Nashi (Pyrus pyrifolia)

Pyrus pyrifolia or commonly known by the name of nashi

The Pyrus pyrifolia or commonly known by the name of nashi, is a tree that belongs to the pinkish plant family. This pear tree has its origin in Asian countries and is also known by other names such as nashi pear, Asian pear, Korean pear, sand pear, Japanese pear, oriental pear, apple pear, bae, li, nashipati and as naspati.

Although it is normally called an apple pear, it is a fruit that is not the result of the cross between a pear and an apple, but rather is a name that has been given by the form, as well as the texture, very similar to that of an apple.


Although it is called an apple pear, it is a fruit that is not the result of a cross between a pear and an apple.

The flowers of this pear tree are white and have between three and six petals. Its flowering time is in the month of April for the northern hemisphere.

For Asian countries, it represents a fairly popular symbol in the summer months, and can be found very frequently in many country gardens, accompanied by pink flowers with a slight purple hue produced by peaches or plums.

This is a pear that should never be confused with the white Chinese pear, since it only grows in China.

In certain Latin American countries such as Argentina and Mexico, it is usually known by the name of guayambongo, which in the Raramuri language means, the fruit of youth.

What is nashi used for?

This is a pear tree well known for the sweetness that has its fruits, and it is considered a very popular fruit in East Asia. In these places they are usually eaten fresh and also crunchy.

These oriental pears are not usually part of cakes very often, nor are jams made, since this is a fruit that has a high water content and the fresh, grainy and crunchy texture is completely different from the other pear varieties found in Europe.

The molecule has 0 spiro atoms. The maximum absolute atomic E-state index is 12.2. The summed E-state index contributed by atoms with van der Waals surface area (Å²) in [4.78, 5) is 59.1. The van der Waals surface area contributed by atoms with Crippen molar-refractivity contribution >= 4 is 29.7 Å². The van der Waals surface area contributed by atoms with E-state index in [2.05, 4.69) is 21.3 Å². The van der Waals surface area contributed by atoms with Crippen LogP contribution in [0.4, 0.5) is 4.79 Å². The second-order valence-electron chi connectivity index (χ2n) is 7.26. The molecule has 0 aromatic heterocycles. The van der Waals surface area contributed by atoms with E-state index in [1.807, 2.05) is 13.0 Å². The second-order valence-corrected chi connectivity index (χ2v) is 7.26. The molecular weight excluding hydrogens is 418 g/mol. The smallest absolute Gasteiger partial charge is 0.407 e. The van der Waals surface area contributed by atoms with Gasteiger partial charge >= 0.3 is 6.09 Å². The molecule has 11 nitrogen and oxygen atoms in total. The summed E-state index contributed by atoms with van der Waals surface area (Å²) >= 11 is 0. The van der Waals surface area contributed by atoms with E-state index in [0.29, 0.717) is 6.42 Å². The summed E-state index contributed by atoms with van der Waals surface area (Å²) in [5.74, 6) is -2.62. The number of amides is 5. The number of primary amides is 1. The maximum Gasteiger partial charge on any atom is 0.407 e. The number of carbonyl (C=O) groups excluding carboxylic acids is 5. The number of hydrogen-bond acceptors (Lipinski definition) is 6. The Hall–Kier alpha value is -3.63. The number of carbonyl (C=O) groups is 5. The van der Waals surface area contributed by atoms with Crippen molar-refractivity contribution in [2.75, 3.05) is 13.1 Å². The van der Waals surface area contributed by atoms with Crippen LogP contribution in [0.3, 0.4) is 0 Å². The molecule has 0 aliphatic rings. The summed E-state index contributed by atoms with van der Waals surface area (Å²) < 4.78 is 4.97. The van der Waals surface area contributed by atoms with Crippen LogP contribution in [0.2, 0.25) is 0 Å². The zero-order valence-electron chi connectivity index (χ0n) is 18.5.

Therefore, they are usually eaten raw once peeled. However, the nashi pear can be added to many preparations to give them a little touch of sweetness. The flavor of this fruit is like pear, pineapple, honey and a slight oriental touch.



Our Soil needs as well as climate are very similar to those of the European pear tree, with the only difference that it needs fewer hours of cold temperatures.

It is important that the soil has a medium, deep texture, with an excellent capacity to retain water, with a good amount of nutrients and with a slightly acidic composition. Soils that are very clayey or very limestone should be avoided, since they can cause an iron chlorosis as well as a magnesium blockage.

The nashi is a quite demanding tree with regard to certain elements, such as iron, magnesium and calcium, so it is necessary to be very attentive to the amount of these components and if necessary, this correction must be made before starting sowing .

What is nashi used for?


It can tolerate a quantity of water of about 2000mm, but it has also been shown that it can be developed correctly with a quantity of 900mm or even less, the optimum quantity being approximately 1200mm.

If the humidity is very low during the summer, it can represent a pretty serious problem for its cultivation, since it produces limits for the thickening of the fruits when they approach maturity.


Cold winter temperatures are no limit to nashi cultivation. How is a early flowering tree, it is more exposed to the frosts of the spring months compared to the European pear tree, therefore, it is necessary to avoid these risks by placing a protection for said frosts.